The main groups benefiting from this research are:

Deaf and hard of hearing individuals; audiology and related services: Results from this study could be piloted as markers of cochlear implantation success. This will allow deaf and hard of hearing adults to make more informed choices about cochlear implantation, providing a better way of evaluating the odds of implantation success, and how they compare to the benefits they obtain from their current method and modality of communication. In the long term, this could translate into more effective and lower-cost practice in the medical sector.

Deaf children; parents, teachers of the deaf and speech and language therapists: Knowing the function of the auditory cortex in deaf individuals can provide a better understanding of the skills that deaf and hard of hearing children have or will develop. This in turn can be used to design teaching materials and interventions that are aimed at exploiting these skills, potentially improving academic achievement in these groups.

Policy makers and third sector: The project will provide these groups with evidence to inform their recommendations, potentially enhancing the quality of life of deaf individuals and their families, and of the wider community in general.

Private sector: For firms manufacturing auditory prostheses, functional knowledge of the deaf auditory cortex can aid the development of signal processing algorithms to exploit the computations that this cortex can perform.
Sensory substitution prostheses are designed assuming that the sensory cortices of individuals with congenital sensory losses will still be able to either:
- Respond up to a certain extent to the restored sensory modality (i.e. if hearing is restored in a deaf individual, neurons in the auditory cortex will respond to sound stimulation).
- Process sensory information from other modalities (i.e. if neurons in the auditory cortex of deaf individuals do not respond to sounds, they will respond to vision or touch).
This project could lead to a paradigm change, whereby prostheses and interventions will have to be designed taking into account a potential functional shift, in which the lack of early sensory stimulation resulted in these sensory cortices taking on cognitive control functions.
Furthermore, these results could be fundamental for the development of cortical hearing prostheses, which could provide sensory signals for those patients who are not eligible for cochlear implants and for whom brain stem implants are unsuccessful. These same principles can be applied to any other kind of neural prostheses, expanding the reach of this project to all types of sensory substitution and brain-machine interfaces.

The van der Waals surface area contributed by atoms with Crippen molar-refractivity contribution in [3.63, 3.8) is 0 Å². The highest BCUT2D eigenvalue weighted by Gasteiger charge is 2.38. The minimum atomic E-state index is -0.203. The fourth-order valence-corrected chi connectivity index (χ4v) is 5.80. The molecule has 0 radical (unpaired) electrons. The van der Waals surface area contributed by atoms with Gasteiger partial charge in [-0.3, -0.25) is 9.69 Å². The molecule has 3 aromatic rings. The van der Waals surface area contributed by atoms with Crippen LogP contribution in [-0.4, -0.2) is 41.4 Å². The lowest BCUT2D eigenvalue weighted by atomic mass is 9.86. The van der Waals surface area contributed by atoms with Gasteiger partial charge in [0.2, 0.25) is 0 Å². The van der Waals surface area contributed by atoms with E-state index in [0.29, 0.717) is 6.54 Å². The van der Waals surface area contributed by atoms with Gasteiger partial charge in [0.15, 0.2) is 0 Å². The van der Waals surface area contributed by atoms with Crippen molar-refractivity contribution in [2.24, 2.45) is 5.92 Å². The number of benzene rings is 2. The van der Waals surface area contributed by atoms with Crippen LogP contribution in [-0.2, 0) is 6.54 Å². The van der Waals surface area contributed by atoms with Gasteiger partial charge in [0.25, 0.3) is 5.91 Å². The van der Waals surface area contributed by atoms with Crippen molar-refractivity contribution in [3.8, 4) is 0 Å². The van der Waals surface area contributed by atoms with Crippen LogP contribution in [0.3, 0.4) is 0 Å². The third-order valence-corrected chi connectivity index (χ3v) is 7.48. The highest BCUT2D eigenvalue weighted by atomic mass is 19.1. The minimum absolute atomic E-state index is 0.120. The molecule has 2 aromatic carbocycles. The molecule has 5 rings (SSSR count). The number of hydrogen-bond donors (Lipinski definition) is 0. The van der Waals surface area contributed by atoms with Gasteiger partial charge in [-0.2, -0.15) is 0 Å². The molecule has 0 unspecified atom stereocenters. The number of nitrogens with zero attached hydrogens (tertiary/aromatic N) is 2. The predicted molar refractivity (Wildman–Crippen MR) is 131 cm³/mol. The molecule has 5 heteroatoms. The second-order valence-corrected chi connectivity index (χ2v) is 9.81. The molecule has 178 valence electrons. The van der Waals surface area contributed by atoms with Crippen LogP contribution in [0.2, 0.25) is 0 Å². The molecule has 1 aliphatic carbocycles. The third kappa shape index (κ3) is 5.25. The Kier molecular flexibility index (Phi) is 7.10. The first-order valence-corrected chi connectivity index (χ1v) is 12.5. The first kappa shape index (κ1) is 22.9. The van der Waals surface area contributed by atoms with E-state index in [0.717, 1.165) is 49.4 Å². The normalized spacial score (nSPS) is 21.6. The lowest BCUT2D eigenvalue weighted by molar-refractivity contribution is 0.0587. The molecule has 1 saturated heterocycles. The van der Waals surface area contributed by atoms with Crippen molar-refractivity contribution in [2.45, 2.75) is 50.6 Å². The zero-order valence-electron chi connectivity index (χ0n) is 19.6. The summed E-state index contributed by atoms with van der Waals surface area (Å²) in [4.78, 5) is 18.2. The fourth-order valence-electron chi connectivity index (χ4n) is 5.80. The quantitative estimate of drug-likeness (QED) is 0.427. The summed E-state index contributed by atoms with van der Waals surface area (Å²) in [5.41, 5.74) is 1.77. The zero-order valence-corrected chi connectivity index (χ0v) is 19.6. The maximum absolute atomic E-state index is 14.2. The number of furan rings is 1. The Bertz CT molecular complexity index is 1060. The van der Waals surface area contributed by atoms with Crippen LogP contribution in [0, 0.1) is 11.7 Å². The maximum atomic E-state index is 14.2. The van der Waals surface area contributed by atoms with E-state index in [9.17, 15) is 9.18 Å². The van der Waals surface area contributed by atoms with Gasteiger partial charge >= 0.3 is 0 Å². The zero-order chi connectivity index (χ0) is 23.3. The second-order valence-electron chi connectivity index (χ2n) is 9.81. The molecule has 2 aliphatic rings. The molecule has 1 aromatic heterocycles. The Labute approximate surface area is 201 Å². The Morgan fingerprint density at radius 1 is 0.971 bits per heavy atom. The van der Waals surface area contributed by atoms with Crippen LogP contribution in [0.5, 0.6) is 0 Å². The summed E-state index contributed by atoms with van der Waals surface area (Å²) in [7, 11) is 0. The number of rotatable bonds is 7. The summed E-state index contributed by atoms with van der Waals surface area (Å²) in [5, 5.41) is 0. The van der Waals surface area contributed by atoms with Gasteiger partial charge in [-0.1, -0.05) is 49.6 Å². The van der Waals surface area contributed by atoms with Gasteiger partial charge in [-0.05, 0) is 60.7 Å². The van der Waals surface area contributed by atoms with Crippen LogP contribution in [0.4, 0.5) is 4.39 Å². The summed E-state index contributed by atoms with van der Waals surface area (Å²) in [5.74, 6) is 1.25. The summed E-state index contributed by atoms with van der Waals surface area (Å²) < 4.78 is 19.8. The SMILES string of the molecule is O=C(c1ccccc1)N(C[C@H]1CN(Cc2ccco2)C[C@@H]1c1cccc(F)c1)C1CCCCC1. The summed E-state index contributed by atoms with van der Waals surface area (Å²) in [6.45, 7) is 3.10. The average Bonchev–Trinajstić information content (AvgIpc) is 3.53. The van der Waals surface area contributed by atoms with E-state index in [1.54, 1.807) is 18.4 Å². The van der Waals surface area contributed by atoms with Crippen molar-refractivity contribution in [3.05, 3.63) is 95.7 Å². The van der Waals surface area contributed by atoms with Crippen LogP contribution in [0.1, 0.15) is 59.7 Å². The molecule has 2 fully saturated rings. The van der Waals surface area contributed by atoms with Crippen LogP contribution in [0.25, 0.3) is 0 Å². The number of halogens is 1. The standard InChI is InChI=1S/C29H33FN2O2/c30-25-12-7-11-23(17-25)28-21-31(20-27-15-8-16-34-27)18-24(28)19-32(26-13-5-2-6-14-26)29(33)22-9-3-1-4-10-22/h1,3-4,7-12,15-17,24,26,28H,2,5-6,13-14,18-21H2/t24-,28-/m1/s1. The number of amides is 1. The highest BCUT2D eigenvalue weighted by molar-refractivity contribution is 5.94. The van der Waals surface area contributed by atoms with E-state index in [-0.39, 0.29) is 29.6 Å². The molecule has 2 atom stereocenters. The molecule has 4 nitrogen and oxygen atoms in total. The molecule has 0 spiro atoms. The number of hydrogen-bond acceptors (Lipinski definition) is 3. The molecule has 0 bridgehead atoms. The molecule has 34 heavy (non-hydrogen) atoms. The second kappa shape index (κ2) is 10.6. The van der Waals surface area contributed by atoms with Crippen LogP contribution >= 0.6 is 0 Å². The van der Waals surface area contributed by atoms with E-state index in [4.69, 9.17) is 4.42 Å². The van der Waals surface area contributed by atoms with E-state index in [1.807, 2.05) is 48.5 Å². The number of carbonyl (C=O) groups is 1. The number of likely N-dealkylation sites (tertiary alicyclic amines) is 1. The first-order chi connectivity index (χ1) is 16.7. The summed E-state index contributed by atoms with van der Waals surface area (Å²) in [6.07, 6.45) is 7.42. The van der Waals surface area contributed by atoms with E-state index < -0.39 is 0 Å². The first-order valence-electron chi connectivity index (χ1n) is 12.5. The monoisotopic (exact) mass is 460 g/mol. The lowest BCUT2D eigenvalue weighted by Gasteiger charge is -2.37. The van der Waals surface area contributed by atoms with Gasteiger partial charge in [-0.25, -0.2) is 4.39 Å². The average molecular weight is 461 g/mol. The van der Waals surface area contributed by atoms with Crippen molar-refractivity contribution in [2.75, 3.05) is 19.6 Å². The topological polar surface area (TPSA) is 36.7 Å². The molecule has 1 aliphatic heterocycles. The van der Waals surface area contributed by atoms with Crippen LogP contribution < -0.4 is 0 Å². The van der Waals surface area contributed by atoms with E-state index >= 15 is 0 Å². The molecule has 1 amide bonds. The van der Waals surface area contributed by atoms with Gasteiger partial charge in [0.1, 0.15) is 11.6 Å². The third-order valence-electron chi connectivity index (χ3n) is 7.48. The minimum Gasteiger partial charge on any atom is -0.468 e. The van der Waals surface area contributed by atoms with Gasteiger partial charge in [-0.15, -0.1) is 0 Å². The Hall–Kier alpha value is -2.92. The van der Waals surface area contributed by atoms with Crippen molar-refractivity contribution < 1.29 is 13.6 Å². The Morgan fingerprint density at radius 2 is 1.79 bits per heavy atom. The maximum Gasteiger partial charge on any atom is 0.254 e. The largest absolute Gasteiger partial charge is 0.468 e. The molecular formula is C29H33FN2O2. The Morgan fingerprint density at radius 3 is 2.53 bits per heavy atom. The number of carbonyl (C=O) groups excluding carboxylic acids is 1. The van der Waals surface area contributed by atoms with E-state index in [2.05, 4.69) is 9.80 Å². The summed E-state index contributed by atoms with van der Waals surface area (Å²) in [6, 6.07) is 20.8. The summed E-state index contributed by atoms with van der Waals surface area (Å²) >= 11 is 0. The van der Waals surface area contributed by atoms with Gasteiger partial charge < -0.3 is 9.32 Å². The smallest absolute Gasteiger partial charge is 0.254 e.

Given its potential benefits, this project sits at the junction between scientific discoveries that influence mainstream research and the output of ideas that can produce important social impacts. As a result, the strategy for impact and engagement is specifically designed for the needs and expectations of all of these key stakeholders.

Publications

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Description Collaboration with Prof. Bencie Woll 
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Country United Kingdom 
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PI Contribution Collaboration on the grant "Does the deaf auditory cortex have a role in cognition"? My team contributed to all aspects of the study.
Collaborator Contribution Joint collaboration on design and setting up of research studies for the grant "Does the deaf auditory cortex have a role in cognition?". Prof. Woll has provided expert advice on experimental design, recruitment of participants and theoretical framework of the study.
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Description Collaboration with Prof. Martin Eimer 
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Form Of Engagement Activity A magazine, newsletter or online publication
Part Of Official Scheme? No
Geographic Reach National
Primary Audience Public/other audiences
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Description Blog for Action on Hearing Loss. "How does the brain change in people who are deaf?". May, 2018. 
Form Of Engagement Activity Engagement focused website, blog or social media channel
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URL https://www.instagram.com/deafbrainuea/
 
Description Deafness and Neural plasticity lab Facebook page 
Form Of Engagement Activity Engagement focused website, blog or social media channel
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Geographic Reach International
Primary Audience Public/other audiences
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Description Talk at Deaf Connexion, Norwich February 20, 2019 
Form Of Engagement Activity A talk or presentation